Manoki, Mỹky
Native toBrazil
RegionMato Grosso
Ethnicity280 Irántxe and 80 Münkü (2012)[1]
Native speakers
90, including 10 Irántxe proper (2012)[1]
  • Mỹky, Iránxte
Language codes
ISO 639-3irn

Irántxe (Irántxe, Iranxe, Iranshe) /iˈɻɑːntʃeɪ/, also known as Mỹky (Münkü) or still as Irántxe-Münkü, is an indigenous language spoken by the Irántxe (Iránxe, Iranche, Manoki, Munku) and Mỹky (Mynky, Münkü, Munku, Menku, Kenku, Myy) peoples in the state of Mato Grosso in Brazil. Recent descriptions of the language analyze it as a language isolate, in that it "bears no similarity with other language families" (Arruda 2003). Monserrat (2010) is a well-reviewed grammar of the language.

Vitality and dialects

According to the UNESCO Atlas of the World's Languages in Danger, Irántxe-Mỹky is currently not thriving. While the Mỹky dialect is considered "vulnerable", the Irántxe variety is deemed "considerably endangered", with only 10 fluent speakers out of the 356 ethnic Irántxe-Mỹky in the 2006 report. As of 2011, the 280 Irántxe have largely assimilated to Brazilian culture. Most are monolingual in Portuguese, and the remaining Irántxe speakers are over 50 years old. A splinter group, the Mỹky, however, moved to escape assimilation, and were isolated until 1971. As of 2011, there were 80 ethnic Mỹky, all of whom spoke the language.

Dialects and location:[2]

Language contact

Jolkesky (2016) notes that there are lexical similarities with languages from the Arawak, Tupi, Chapakura-Wañam, Nambikwara, and Yanomami families, likely due to contact.[3]

An automated computational analysis (ASJP 4) by Müller et al. (2013)[4] also found lexical similarities between Irántxe-Mỹky and Nambikwaran.


No instrumental phonetic data pertaining to the Irántxe-Mỹky language is available. The phonological description of Inrátxe-Mỹky is based on auditory analyses by the authors cited.


Irántxe-Mỹky has a small consonant inventory. Voicing is not contrastive for any consonant. In the Monserrat analysis shown in the table, there is a series of palatalized stops /pʲ tʲ kʲ/ and nasals /mʲ nʲ/, which reviewer D’Angelis (2011) analyzes as /Cj/ sequences. In Monserrat's analysis, /ʃ/ is a separate phoneme from /sʲ/.

Bilabial Alveolar Palatal Velar Glottal
Stop p pʲ t tʲ k kʲ ʔ
Nasal m mʲ n nʲ
Fricative s ʃ h
Trill r
Approximant w j

Allophonic variation



The vowel inventory of Irántxe-Mỹky is large, with 21 phonemic vowels. Vowel length and nasalization are contrastive in the language. The role of tone is not clear.

Irántxe Vowels
Front Mid Back
Close i ĩ iː ɨ ɨ̃ ɨː u ũ uː
Mid ɛ ɛ̃ ɛː ə ə̃ əː ɔ ɔ̃ ɔː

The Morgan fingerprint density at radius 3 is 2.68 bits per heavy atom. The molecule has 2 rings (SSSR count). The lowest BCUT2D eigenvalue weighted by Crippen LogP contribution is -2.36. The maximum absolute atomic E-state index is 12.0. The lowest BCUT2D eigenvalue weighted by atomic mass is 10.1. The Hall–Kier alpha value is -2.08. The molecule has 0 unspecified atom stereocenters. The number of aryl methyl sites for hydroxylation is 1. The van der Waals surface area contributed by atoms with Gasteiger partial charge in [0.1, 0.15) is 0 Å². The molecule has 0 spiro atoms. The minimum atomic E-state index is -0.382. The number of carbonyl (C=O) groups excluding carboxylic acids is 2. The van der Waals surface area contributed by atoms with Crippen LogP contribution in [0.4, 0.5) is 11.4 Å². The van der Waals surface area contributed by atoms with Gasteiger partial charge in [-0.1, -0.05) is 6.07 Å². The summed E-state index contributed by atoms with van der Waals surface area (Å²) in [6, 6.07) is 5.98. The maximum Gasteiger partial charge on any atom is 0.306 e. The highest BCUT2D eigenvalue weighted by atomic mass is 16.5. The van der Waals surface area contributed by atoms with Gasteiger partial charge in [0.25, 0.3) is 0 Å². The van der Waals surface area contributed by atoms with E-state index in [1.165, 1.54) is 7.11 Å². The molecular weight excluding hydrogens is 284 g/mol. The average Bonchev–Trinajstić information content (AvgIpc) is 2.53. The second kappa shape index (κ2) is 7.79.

Open a ã aː

In many words, /ə/ alternates with /ɛ/.

The maximal syllable shape may be CVC or CjVC word-medially, depending on the analysis. Word-finally, only CV ~ CʲV syllables occur.


The linguist Ruth Monserrat, along with native speaker Beth Jurusi, developed a system for spelling the Mỹky dialect.[2]

Bilabial Alveolar Palatal Velar Glottal
Stop p pj t tj k kj
Nasal m mj n nj
Fricative s x h
Trill r
Approximant w (l) j


Loukotka (1968) lists the following basic vocabulary items for the Irántxe dialect,[6] later expanded in Holanda's (1960) larger vocabulary list.[7] The Mỹky words derive from the dictionary compiled by Monserrat.[2]

gloss Irántxe[6][7] Mỹky[2]
one yamachí kỹtapy
two numá numã
head pemã rem
tongue akirente jakirẽti
eye kutakecí kutakahy
nose kamínxí kjamĩhĩ
hand mimãchxi mimã
woman ekipu namy’i
man miʔá mía
old person naripú miptosohu
water manaː manã
maize kuratu kuratu
cassava mãinʔin mỹ’ĩ
fish miaxtapá miatapa
sun ileheː irehy
rain muhú muhu
day máʔá ma’a
white nakatá nakata


  1. ^ a b Irántxe at Ethnologue (25th ed., 2022) Closed access icon
  2. ^ a b c d Monserrat, Ruth Maria Fonini and Elizabeth R. Amarante. 1995. Dicionário Mỹky-Português. Rio de Janeiro: Editora Sepeei/SR-5/UFRJ. 48 f.
  3. ^ Jolkesky, Marcelo Pinho de Valhery (2016). Estudo arqueo-ecolinguístico das terras tropicais sul-americanas (Ph.D. dissertation) (2 ed.). Brasília: University of Brasília.
  4. ^ Müller, André, Viveka Velupillai, Søren Wichmann, Cecil H. Brown, Eric W. Holman, Sebastian Sauppe, Pamela Brown, Harald Hammarström, Oleg Belyaev, Johann-Mattis List, Dik Bakker, Dmitri Egorov, Matthias Urban, Robert Mailhammer, Matthew S. Dryer, Evgenia Korovina, David Beck, Helen Geyer, Pattie Epps, Anthony Grant, and Pilar Valenzuela. 2013. ASJP World Language Trees of Lexical Similarity: Version 4 (October 2013).
  5. ^ Monserrat, Ruth Maria (2000). A língua do povo Mỹky. Campinas: Curt Nimendajú. pp. 186–196.
  6. ^ a b Loukotka, Čestmír (1968). Classification of South American Indian languages. Los Angeles: UCLA Latin American Center.
  7. ^ a b Holanda Pereira, Adalberto. 1960. Vocabulário da língua dos índios irántxe. Revista de Antropologia 12:105-115.

Further reading